AMANDA HESS: I think that our cultural and social values are always embedded in memes. As freewheeling as they seem, they are built on something, and political memes are just targeting that more specifically in service of a particular candidate or often tearing down a particular person. With politics, I think it’s most easily crystallized, like how dangerous that form can actually be because it's all based on sucking up the most attention possible, as opposed to distributing information.
BOB GARFIELD: And I suppose there’s sort of classically a double-edged sword because the same distillation of images that get to the heart of things to satirize also enable you to just vastly oversimplify complex social and political questions, you know, and just turn it into hate speech.
AMANDA HESS: Or turn it into the cult of personality. I find memes about Trump really interesting because, I mean, this might be, itself, a politically-charged [LAUGHS] comparison, but if you compare Vladimir Putin [LAUGHS] to Donald Trump, Putin is someone who has built this image of himself as a kind of strongman, so he does these photo shoots where he's scuba diving or hunting. And Donald Trump is sort of a similar figure, except he doesn’t do that stuff. He has claimed that exercise [LAUGHS] depletes a person’s energy. But his fans on social media will take his image and put them into this strongman context. So you’ll see his head Photoshopped onto the scene from Braveheart. He doesn’t even have to do the work of staging the photo shoot and, like, working out.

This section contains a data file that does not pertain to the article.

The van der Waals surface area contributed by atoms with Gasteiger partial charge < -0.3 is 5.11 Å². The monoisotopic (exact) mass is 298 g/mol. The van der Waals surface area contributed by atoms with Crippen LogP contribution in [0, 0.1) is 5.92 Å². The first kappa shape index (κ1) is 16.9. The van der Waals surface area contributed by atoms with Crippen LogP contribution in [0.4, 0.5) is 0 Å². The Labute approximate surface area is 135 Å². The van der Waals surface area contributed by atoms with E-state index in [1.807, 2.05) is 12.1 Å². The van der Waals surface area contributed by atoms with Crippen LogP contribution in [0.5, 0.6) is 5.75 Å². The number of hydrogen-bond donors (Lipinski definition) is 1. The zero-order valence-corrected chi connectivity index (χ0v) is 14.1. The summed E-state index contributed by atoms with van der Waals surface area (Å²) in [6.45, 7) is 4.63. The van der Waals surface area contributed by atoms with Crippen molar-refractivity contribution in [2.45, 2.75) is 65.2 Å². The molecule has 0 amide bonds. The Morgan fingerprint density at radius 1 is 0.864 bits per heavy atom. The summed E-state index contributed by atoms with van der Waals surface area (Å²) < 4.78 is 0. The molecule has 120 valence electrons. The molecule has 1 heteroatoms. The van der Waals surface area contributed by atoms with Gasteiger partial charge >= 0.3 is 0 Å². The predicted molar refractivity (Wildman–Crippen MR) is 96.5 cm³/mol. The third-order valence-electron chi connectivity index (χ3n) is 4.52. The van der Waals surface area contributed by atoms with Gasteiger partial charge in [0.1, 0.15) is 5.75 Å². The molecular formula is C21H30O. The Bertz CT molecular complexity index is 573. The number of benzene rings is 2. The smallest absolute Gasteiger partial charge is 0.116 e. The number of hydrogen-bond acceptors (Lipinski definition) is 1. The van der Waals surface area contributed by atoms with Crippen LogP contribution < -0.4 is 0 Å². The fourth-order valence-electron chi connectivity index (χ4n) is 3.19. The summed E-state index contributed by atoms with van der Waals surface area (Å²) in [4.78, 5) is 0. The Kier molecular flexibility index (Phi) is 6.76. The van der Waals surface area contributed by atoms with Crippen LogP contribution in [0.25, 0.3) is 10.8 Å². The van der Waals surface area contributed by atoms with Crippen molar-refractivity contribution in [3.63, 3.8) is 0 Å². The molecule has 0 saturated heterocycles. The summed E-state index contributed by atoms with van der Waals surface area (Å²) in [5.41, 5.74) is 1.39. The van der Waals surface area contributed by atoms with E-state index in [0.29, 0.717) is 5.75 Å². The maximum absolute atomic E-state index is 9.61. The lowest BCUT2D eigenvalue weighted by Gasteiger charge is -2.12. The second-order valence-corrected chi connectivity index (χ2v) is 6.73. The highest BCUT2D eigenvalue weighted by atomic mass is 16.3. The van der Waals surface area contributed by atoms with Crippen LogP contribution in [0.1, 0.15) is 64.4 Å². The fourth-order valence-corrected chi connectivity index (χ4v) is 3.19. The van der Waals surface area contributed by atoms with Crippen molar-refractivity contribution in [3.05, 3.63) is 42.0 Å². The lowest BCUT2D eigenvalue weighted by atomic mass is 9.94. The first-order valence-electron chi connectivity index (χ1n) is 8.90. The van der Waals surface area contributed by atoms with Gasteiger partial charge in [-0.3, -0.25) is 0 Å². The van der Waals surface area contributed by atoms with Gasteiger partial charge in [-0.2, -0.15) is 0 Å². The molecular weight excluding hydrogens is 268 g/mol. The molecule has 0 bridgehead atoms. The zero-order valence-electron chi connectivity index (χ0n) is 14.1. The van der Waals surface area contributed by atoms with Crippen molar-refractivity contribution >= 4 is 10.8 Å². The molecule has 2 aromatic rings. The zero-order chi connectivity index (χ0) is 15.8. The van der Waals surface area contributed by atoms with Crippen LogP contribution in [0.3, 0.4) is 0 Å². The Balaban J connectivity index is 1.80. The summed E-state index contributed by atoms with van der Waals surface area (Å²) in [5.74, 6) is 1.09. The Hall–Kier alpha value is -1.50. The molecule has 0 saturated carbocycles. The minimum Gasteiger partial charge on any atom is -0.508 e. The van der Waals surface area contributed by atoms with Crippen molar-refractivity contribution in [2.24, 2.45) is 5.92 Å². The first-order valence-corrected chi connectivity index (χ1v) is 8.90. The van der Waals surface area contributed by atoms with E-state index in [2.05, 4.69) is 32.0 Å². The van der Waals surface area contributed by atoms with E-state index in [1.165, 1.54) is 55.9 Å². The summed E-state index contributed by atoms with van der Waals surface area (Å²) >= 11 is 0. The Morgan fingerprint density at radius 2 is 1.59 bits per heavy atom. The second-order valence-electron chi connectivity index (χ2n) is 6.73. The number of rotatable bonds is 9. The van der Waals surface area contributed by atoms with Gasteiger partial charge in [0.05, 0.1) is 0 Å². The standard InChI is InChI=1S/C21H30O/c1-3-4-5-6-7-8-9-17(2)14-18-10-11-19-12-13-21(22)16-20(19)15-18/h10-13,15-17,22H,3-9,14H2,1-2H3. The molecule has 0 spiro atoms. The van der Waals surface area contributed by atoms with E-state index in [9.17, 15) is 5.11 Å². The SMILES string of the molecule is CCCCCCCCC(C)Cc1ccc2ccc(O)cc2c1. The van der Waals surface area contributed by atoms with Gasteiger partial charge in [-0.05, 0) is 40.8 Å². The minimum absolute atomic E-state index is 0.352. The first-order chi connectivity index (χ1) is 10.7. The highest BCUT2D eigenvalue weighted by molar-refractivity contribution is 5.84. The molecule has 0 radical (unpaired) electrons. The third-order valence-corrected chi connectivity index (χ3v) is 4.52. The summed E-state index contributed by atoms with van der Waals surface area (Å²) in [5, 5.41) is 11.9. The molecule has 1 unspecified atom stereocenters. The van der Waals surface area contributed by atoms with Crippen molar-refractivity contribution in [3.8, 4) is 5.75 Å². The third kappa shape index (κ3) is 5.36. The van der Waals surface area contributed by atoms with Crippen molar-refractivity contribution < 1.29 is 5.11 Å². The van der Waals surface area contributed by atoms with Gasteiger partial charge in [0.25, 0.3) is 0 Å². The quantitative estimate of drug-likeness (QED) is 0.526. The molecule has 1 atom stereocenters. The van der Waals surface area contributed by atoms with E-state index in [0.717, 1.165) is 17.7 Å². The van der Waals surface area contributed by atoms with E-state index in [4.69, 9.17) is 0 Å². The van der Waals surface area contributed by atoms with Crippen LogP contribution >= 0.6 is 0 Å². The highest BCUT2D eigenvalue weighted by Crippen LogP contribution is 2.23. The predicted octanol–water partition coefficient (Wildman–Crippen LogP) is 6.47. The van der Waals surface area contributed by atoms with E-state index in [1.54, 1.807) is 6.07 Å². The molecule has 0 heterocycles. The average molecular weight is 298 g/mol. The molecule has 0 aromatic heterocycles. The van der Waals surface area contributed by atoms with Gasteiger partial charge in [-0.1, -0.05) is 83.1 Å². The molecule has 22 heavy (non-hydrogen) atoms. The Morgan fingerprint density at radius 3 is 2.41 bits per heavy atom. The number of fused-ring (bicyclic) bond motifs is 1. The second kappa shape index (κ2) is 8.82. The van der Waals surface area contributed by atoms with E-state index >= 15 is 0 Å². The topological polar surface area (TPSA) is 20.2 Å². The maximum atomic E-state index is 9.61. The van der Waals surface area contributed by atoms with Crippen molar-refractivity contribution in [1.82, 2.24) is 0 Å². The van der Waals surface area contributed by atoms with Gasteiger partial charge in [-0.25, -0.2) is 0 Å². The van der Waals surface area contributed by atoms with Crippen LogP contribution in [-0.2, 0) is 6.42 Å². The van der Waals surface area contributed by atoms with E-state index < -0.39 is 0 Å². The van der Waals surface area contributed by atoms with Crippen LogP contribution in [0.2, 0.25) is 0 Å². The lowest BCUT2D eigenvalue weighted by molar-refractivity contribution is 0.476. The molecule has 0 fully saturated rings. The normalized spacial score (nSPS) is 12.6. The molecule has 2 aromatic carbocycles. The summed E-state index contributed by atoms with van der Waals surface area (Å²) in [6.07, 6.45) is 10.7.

BOB GARFIELD: Now, just moving from the ridiculous to the horrifying, it strikes me that the dynamics of meme culture and the dynamics of conspiracy theories are a terribly perfect match.
AMANDA HESS: There is an interesting article in the magazine Dissent this month that suggests that on the internet conspiracy theories have lost the “theory” part. So there's not even the rigor of having to figure out the plausible way in which something has happened. It’s just the suggestion that something is wrong. You see it on the internet but you also see it on Sean Hannity’s show, where he's just asking questions or just saying that something doesn't seem right but is not actually suggesting an answer for why that might be. I think that borrows something from meme culture where the point doesn’t have to have anything to do with fact or reality, it’s what captures a cultural vibe.
BOB GARFIELD: All right now, like much of the digital world, there are dystopian aspects and utopian aspects. I wonder if you think, on balance, this meme culture, political and otherwise, redounds to the benefit of society or is just taking us down a very dangerous path?
AMANDA HESS: People who are making these political memes are participating in their democracy and they’re participating in a way that creates, like, very strong emotional bonds, and I think that’s potentially a good thing. The downside is a lot of these memes are, themselves, very antidemocratic [LAUGHS] in that they’re not based on facts or policies or even values, they’re based on personality and feeling. And that can be a really dangerous thing.
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BOB GARFIELD: Amanda, thank you.
AMANDA HESS: Thanks a lot.
BOB GARFIELD: Amanda Hess writes about internet culture for The New York Times.